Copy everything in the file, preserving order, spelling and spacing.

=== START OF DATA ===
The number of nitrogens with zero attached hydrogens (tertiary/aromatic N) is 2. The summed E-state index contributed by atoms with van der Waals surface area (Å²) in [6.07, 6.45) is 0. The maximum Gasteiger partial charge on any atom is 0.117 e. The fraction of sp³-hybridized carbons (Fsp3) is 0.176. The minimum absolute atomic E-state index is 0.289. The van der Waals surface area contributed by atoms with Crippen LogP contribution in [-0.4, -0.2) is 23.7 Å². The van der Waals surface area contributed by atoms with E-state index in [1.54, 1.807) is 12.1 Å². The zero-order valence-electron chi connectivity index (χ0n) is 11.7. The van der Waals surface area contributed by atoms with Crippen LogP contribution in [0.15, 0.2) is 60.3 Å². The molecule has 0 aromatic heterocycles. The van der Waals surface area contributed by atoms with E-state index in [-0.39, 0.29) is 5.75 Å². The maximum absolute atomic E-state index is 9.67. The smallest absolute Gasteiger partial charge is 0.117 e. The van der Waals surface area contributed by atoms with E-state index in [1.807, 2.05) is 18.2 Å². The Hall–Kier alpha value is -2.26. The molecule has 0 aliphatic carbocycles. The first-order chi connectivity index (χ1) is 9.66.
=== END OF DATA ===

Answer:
The number of nitrogens with zero attached hydrogens (tertiary/aromatic N) is 2. The summed E-state index contributed by atoms with van der Waals surface area (Å²) in [6.07, 6.45) is 0. The maximum Gasteiger partial charge on any atom is 0.117 e. The fraction of sp³-hybridized carbons (Fsp3) is 0.176. The minimum absolute atomic E-state index is 0.289. The van der Waals surface area contributed by atoms with Crippen LogP contribution in [-0.4, -0.2) is 23.7 Å². The van der Waals surface area contributed by atoms with E-state index in [1.54, 1.807) is 12.1 Å². The zero-order valence-electron chi connectivity index (χ0n) is 11.7. The van der Waals surface area contributed by atoms with Crippen LogP contribution in [0.15, 0.2) is 60.3 Å². The molecule has 0 aromatic heterocycles. The van der Waals surface area contributed by atoms with E-state index in [-0.39, 0.29) is 5.75 Å². The maximum absolute atomic E-state index is 9.67. The smallest absolute Gasteiger partial charge is 0.117 e. The van der Waals surface area contributed by atoms with E-state index in [1.807, 2.05) is 18.2 Å². The Hall–Kier alpha value is -2.26. The molecule has 0 aliphatic carbocycles. The first-order chi connectivity index (χ1) is 9.66.